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Experts Suggest Software Problems, Not Just Demand, May Be Behind Marketplace Glitches


More than a dozen states constructed their own portals for the policies sold to individuals, families and small businesses. Many were reported to be working better than the federal site, partly because they allow shoppers to browse plans without going through the trouble of creating an account, which reduces the burden on the servers.

Besides being unable to enroll in plans, consumers in the 36 states dependent on the federal exchanges can’t get basic information about their insurance options.

In comparison, it takes less than 20 seconds to start shopping for a health plan on the Nevada, Colorado and Connecticut exchanges where you can get a list of plans and prices by entering your zip code, age and annual income.

Kevin Walsh, senior vice president of eligibility and insurance exchange services at Xerox, said about 75 percent of the people using the Nevada exchange so far are anonymously browsing. Xerox is the key private contractor that helped build the Nevada exchange. “It was part of our plan to make the site as user friendly and non-intimidating as possible,” he said.

The Nevada web site has had 77,000 unique visitors as of Wednesday night and nearly 19,000 user accounts were created.

While many insurers have declined to furnish enrollment numbers, some say the federal site has worked for at least a few customers.

“We’re beginning to see people enroll as of last night,” Cigna spokesman Joe Mondy said Thursday. “As of yesterday, I was telling folks it’s not working. As of last night, they’ve been trickling in. And I do mean trickling. We’re not seeing waves of folks.”

BlueCross BlueShield of Louisiana got seven enrollees in a Wednesday evening data transfer from federal computers, although one may have been a duplicate, said Michael Bertaut, a senior economist for the plan.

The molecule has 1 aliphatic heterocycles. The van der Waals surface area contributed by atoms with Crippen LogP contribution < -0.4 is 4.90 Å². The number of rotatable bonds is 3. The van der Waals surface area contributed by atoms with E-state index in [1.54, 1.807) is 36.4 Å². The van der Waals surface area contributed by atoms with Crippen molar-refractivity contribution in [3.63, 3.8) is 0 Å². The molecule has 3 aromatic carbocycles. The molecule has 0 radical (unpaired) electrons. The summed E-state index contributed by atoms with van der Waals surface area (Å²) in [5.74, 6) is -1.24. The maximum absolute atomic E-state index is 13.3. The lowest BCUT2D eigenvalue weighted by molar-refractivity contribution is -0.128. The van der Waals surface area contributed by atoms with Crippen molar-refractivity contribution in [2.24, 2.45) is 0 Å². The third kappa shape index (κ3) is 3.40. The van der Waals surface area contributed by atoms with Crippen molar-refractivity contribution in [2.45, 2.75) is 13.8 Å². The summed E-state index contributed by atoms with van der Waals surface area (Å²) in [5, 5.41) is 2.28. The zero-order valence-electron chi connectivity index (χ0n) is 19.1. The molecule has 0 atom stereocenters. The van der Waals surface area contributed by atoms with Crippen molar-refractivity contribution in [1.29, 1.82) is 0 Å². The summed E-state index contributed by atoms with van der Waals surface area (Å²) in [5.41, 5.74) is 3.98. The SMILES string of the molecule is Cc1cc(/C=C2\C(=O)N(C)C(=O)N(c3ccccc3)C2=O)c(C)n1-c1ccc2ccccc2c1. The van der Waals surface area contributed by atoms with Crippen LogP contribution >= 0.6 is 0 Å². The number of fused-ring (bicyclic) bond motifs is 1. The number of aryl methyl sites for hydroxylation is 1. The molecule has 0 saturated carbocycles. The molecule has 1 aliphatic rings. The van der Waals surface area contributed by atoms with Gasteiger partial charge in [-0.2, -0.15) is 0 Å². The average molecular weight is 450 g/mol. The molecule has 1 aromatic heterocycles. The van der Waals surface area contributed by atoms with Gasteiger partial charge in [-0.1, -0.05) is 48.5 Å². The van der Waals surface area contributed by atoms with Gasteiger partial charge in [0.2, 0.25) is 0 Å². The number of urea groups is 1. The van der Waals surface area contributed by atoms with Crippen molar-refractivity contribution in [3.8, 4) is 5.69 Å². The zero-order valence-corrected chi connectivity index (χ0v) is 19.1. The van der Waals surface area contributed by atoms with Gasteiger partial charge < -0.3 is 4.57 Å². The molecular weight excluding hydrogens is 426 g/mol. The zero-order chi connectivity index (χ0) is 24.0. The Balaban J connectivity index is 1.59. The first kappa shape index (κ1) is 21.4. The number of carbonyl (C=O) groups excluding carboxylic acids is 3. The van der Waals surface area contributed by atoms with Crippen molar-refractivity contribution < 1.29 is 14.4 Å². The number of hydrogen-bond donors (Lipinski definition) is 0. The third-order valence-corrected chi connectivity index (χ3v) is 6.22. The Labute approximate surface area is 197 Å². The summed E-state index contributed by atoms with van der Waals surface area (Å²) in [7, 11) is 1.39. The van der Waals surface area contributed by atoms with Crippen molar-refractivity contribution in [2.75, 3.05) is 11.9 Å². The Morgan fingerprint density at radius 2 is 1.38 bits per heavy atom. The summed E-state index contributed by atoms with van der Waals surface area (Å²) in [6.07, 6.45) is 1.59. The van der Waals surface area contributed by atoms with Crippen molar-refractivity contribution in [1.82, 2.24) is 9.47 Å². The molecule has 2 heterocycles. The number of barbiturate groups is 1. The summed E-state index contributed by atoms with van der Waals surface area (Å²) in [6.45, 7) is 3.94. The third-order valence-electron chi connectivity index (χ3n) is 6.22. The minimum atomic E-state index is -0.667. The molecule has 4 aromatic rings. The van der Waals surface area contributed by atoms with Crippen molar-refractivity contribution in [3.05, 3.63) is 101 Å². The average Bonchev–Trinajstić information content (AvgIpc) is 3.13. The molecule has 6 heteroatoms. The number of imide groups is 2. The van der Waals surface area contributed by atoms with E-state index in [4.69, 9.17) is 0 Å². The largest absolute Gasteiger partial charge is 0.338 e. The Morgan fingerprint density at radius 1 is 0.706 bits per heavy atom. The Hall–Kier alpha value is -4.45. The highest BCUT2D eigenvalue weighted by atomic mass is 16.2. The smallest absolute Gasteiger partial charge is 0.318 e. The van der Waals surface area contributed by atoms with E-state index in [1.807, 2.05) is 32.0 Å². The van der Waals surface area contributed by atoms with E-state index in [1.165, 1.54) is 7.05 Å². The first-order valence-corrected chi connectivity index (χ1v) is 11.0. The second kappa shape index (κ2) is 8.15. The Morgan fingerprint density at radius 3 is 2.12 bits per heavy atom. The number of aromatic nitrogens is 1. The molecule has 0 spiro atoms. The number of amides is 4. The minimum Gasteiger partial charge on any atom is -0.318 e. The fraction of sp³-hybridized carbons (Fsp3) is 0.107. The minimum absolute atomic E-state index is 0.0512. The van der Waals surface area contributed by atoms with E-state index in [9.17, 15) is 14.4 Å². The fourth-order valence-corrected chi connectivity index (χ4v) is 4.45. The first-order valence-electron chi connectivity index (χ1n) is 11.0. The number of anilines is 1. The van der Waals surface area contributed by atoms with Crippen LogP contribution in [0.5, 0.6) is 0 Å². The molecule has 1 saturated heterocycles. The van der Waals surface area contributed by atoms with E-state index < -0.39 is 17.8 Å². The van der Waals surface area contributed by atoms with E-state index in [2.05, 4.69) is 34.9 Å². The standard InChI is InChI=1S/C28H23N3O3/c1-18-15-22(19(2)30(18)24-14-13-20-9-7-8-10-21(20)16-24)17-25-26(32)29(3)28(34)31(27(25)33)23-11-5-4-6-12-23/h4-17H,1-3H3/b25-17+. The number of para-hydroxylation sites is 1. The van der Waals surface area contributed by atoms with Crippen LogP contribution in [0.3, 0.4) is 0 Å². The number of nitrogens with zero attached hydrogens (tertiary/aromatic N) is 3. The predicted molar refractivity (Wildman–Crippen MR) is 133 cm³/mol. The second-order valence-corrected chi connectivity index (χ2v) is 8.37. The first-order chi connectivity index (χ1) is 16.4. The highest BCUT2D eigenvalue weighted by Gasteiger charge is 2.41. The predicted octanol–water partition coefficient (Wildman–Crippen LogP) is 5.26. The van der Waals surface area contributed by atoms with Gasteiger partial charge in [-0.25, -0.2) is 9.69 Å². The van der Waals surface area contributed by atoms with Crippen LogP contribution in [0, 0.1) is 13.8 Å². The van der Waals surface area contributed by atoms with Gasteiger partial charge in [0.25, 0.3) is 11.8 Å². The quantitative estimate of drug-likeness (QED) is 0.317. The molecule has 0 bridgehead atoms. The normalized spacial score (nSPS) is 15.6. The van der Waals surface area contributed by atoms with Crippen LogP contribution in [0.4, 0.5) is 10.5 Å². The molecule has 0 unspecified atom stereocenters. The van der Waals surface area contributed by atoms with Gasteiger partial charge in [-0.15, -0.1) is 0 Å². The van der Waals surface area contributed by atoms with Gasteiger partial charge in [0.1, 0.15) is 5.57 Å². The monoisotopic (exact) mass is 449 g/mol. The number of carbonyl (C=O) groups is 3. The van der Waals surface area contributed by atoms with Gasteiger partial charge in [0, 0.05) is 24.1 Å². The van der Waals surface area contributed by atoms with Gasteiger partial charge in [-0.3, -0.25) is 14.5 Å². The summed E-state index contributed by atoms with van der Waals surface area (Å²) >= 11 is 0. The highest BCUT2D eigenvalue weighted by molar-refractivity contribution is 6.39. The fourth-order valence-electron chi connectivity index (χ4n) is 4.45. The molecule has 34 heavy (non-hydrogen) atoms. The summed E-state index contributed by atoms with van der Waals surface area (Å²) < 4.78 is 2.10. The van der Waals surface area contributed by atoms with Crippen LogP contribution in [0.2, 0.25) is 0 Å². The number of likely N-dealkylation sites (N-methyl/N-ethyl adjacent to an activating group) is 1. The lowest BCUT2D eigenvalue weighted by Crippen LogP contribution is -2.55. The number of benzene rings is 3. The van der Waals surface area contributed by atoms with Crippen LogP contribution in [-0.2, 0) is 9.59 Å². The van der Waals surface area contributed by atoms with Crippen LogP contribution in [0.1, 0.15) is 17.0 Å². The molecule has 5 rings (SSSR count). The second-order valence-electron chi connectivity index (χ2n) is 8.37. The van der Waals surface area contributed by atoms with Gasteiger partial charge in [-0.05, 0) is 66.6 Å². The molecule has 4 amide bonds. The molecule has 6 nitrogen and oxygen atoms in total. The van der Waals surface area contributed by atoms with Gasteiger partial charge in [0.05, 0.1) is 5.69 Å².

Unlike some other insurers, the Louisiana insurer ran a week of successful tests with the federal system before going live this week, Bertaut said.

Aetna also confirmed it had enrolled consumers from the federal system, but did not disclose any numbers. 

The nation’s largest health insurer, UnitedHealthcare, did not respond to requests for information.

At Health Care Service Corp., a multi-state Blues system based in Illinois, “we can't confirm the end-to-end completion of enrollment activity via the marketplace,” spokeswoman Lauren Perlstein said Thursday.

Instead, HCSC was pointing customers to its own site, where the company is accepting applications and following up with people to complete enrollment.

Cigna was doing the same thing.

“Most people are going to look on the exchange and see what plans are out there and at some point they’ll want to go beyond the exchange to the portals of the carriers they’re interested in,” Mondy said.

Thu, Oct 03 2013

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